Staged: BBC Comedy Confirms Sheen & Tennant’s Double-Act Greatness


Lockdown has inspired some great satirical art. Only yesterday I saw a dog waste bin in my local woods affixed with a picture of Dominic Cummings. Our movements, like those of the dogs of Blean Nature Reserve, may be contained, but our creativity runs free. 

In the case of Staged, a six-part BBC One comedy starring David Tennant and Michael Sheen, containment was both inspiration and form. Conceived by Simon Evans and Phin Glyn, the series was made and set during UK lockdown. The episodes were all filmed, by necessity, inside the cast’s homes, and scenes were spliced with stock footage of the two main locations in London and Wales.

Unlike some lockdown TV projects which have been borne forth on a wave of gratitude for the efforts made to keep calm and telly on, Staged is the real deal. It’s perfectly suited to the format and properly funny. Unlike the unwieldy TV shapes admirably and industriously squeezed into new forms over the last few months, Staged comes tailor-made for These Strange Times TM.  

In it, actors Tennant and Sheen play themselves, or rather, versions of themselves that send up their fragile, luvvie insecurities. It’s the Curb Your Enthusiasm trick, as also seen in Michael Winterbottom’s The Trip starring Steve Coogan and Rob Brydon. Self-deprecation meets industry satire meets starry guest names, all glued together with charismatic comedy performance.

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Sheen and Tennant’s charisma and chemistry is unimprovable. That much was clear to anybody who saw them lead last year’s Good Omens. As angel Aziraphale and demon Crowley in the Neil Gaiman/Terry Pratchett fantasy comedy, they were elementally good. Their briefest absence from a scene created a vacuum that sucked everything else in, leaving behind the nagging sense that something much more compelling must be going on wherever they were, arguing over a Tunnock’s Tea Cake at the craft service table or doing silly voices in their dressing rooms. 

Staged services that nagging sense by giving us Tennant and Sheen behind-the-scenes. Not on a film set (thank you, lockdown), but in their family homes in London and the Welsh countryside. 

The premise sees the actors signed up to star in a production of Luigi Pirandello’s classic Italian play ‘Six Characters in Search of an Author’ shut down by the coronavirus pandemic. Not to be left behind, director Simon [Evans, also Staged’s co-writer and director] decides to continue preparation through video-conferencing rehearsals with his two stars.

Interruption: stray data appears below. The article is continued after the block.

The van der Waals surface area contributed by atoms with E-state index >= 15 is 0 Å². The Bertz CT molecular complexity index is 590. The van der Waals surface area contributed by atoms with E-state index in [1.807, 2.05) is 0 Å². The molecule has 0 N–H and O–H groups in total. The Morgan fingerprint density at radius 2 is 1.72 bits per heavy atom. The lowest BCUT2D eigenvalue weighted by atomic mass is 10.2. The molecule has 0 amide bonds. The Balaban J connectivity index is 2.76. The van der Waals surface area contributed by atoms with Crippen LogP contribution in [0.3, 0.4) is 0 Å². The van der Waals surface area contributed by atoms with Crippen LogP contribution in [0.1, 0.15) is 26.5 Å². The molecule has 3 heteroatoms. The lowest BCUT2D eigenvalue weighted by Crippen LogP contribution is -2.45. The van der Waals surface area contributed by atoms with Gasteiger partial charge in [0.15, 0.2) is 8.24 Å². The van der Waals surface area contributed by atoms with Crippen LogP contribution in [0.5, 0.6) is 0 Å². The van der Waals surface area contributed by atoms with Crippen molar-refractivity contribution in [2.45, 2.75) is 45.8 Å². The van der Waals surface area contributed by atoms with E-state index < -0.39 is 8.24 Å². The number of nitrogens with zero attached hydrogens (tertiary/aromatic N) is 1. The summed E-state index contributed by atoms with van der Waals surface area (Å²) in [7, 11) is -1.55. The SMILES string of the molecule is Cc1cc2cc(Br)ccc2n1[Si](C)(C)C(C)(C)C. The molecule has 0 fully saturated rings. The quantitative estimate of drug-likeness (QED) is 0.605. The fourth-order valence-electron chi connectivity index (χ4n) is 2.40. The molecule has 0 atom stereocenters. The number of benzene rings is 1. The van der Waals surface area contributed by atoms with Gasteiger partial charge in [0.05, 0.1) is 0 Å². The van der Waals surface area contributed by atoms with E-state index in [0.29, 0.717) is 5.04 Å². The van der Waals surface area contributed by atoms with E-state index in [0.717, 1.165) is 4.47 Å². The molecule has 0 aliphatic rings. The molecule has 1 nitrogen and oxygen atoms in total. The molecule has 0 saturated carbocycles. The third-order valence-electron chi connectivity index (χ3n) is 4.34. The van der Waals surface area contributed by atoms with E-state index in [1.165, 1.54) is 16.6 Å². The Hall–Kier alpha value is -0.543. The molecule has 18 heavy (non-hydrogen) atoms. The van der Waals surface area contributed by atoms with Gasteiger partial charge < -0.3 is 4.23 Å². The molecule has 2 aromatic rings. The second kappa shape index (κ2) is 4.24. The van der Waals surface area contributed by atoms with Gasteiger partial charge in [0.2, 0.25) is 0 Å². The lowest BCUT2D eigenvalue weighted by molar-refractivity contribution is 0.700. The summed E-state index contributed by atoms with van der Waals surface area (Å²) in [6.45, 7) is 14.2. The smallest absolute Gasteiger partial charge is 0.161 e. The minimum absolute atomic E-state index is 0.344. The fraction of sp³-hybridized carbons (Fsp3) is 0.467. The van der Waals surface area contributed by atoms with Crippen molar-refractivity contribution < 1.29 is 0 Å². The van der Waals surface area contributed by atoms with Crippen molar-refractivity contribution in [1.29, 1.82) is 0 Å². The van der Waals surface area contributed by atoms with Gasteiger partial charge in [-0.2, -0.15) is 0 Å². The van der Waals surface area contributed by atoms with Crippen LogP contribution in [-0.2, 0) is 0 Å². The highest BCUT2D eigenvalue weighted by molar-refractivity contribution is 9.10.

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It’s a disaster, and gloriously so. Firstly because Michael Sheen (the character) can’t stand Simon Evans (the character). Secondly because it transpires that Sheen wasn’t the first choice for the part. And thirdly, because the director is about as effective in his role as swallowing bleach is in combatting Covid-19. They get nothing done.

Nothing, it turns out, is quite something to watch in this case. Between Sheen and Tennant’s easy repartee and raging spats is a whole landscape of gags and warmth, stupidity and sardonic observation. Despite doing no work, the pair still manage to sustain several injuries to their egos, which are beautifully managed throughout by their co-stars/wives.

Actor Georgia Moffett, who also co-produced the series, is very funny as Tennant’s wry partner. With a smile, she gently bursts the bubble of his vanity while simultaneously managing his vulnerability, their home, food shopping, cooking, five kids, the completion and sale of her novel and at one point, the delivery of a friend’s baby.

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Sheen’s wife Anna Lundberg, as it happens also an actor, is seen ministrating to her husband’s increasingly unanchored sense of self. Both men are at sea in lockdown, deprived of their usual status on set and feeling suddenly powerless in the real world.

The selection of guest stars brought in to rub salt into their wounds is delightful and not to be spoiled here (or indeed by reading the ‘Guest Starring’ credit at the start of every episode. If you don’t want to know the scores, look away then.)

Overall, the writing and editing are sharp, the performances are strong, Alex Baranowski’s music has a lovely Jeeves and Wooster-jauntiness to it, and the whole thing zooms along very enjoyably. So much so that it would be a pity to stop at one series. Perhaps another could be the only upside to a second wave forcing us all back inside our homes.

Whether that’s it for Staged or not, one thing is certain. The official list of beloved British comedy double-acts (as carved onto the sacred tablet ceremonially stored in the hidden cave beneath Eric Morecambe’s bay-front statue) has a new entry. Alongside the likes of Fry and Laurie, French and Saunders, Rik and Ade, and both Ronnies now sit the names David Tennant and Michael Sheen. 

Or should that be Michael Sheen and David Tennant? Michael Sheen with David Tennant? Sheen featuring Tennant? Let’s not even start on the middle names.

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